The remains of St Peters church and its walled graveyard lie at the north eastern edge of the new Stanton Low Country Park, near Great Linford, Milton Keynes.
A report published in 1927 (when the building was intact and in use) described it as being built of rubble with a roof covered with tiles.
The report tells us that the chancel was probably an early church to which a new nave was added during the first half of the 12th century. Some of the earliest congregations would therefore have gathered in the times of Henry the Second and Richard the Lionheart if not earlier.
The south wall of the chancel, which was unusually thick, is thought to be the oldest part of the building. It was pierced by two openings; both appear to have opened into a south chapel and dates from the 12th century.
The chancel arch, once a beautiful example of Norman work, dates from around 1150 and was originally of two orders, the outer ornamented with a chevron moulding and the inner with a large roll with beak-head and grotesque ornament at intervals. A third gothic arch was added for strengthening around the 14th century. The arch was removed to St James, New Bradwell, after the roof of St Peters collapsed in 1956.
In the 13th century the north wall of the chancel was rebuilt and a north aisle added to the nave. The west wall of the nave was rebuilt in the 15th century.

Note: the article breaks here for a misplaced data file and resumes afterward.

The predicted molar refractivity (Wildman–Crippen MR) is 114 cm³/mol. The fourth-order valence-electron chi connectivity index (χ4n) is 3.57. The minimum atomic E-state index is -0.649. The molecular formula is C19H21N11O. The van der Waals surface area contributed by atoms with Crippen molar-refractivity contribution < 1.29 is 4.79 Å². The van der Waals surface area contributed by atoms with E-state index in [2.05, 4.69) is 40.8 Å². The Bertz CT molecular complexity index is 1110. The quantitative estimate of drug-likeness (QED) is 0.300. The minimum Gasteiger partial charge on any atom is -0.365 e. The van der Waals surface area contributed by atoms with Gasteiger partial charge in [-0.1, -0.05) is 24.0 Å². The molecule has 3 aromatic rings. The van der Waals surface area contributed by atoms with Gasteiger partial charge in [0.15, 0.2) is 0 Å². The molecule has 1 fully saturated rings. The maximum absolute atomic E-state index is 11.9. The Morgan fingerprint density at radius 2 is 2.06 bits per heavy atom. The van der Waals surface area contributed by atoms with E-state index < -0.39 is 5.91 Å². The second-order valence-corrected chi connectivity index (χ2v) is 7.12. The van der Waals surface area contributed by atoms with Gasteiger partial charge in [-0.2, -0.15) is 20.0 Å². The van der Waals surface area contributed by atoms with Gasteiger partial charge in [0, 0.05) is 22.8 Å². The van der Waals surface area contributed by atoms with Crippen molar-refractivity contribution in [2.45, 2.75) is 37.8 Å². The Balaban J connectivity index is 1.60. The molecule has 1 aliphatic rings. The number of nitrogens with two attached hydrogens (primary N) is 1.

The north aisle was probably completed in the 13th century and removed in the late 16th century, when the arcade was blocked and the north porch built.
In the chancel floor was a slab to the memory of Clare Wittewronge (d.1669), Wife to John Wittewronge.
The Calvinist, Rev John Mason, preached at the Funeral of Mrs. Wittewronge. Mason was for a time vicar of Stantonbury (at that time a virtually deserted village) and was also chaplain to John Wittewronge who was a Parliamentary Officer during the English Civil War. Mason subsequently published the sermon in 1671 under the title The Waters of Marah Sweetned and went on to be known as a poet and influential hymn-writer.
Today, sadly, St Peters is but a broken shell, of the proud little church that weathered nearly a thousand years of English history. None-the-less with a little TLC, and a supportive community, these stones can stand proud for many more years, as a quiet and tranquil reminder, of the people, history and heritage around which a new city has grown.